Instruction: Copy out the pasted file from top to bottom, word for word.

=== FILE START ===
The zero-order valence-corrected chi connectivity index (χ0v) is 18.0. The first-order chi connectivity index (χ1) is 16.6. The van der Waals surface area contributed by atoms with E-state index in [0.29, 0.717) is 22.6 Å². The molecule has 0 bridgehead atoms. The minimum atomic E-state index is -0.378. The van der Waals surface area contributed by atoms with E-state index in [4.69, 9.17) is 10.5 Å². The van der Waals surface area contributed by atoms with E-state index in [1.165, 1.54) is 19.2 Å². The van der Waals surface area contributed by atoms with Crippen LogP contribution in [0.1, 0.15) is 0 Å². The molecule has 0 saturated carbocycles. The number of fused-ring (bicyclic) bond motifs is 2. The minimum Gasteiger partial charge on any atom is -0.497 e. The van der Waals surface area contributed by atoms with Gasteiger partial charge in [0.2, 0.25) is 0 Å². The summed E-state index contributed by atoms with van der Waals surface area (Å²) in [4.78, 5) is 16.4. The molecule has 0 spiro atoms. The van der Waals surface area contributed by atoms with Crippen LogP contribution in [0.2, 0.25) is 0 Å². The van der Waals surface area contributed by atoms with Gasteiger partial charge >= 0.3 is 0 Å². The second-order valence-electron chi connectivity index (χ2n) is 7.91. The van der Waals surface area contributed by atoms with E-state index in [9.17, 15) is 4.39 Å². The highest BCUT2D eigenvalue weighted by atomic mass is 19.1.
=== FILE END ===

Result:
The zero-order valence-corrected chi connectivity index (χ0v) is 18.0. The first-order chi connectivity index (χ1) is 16.6. The van der Waals surface area contributed by atoms with E-state index in [0.29, 0.717) is 22.6 Å². The molecule has 0 bridgehead atoms. The minimum atomic E-state index is -0.378. The van der Waals surface area contributed by atoms with E-state index in [4.69, 9.17) is 10.5 Å². The van der Waals surface area contributed by atoms with E-state index in [1.165, 1.54) is 19.2 Å². The van der Waals surface area contributed by atoms with Crippen LogP contribution in [0.1, 0.15) is 0 Å². The molecule has 0 saturated carbocycles. The number of fused-ring (bicyclic) bond motifs is 2. The minimum Gasteiger partial charge on any atom is -0.497 e. The van der Waals surface area contributed by atoms with Gasteiger partial charge in [0.2, 0.25) is 0 Å². The summed E-state index contributed by atoms with van der Waals surface area (Å²) in [4.78, 5) is 16.4. The molecule has 0 spiro atoms. The van der Waals surface area contributed by atoms with Crippen LogP contribution in [0.2, 0.25) is 0 Å². The van der Waals surface area contributed by atoms with Gasteiger partial charge >= 0.3 is 0 Å². The second-order valence-electron chi connectivity index (χ2n) is 7.91. The van der Waals surface area contributed by atoms with E-state index in [9.17, 15) is 4.39 Å². The highest BCUT2D eigenvalue weighted by atomic mass is 19.1.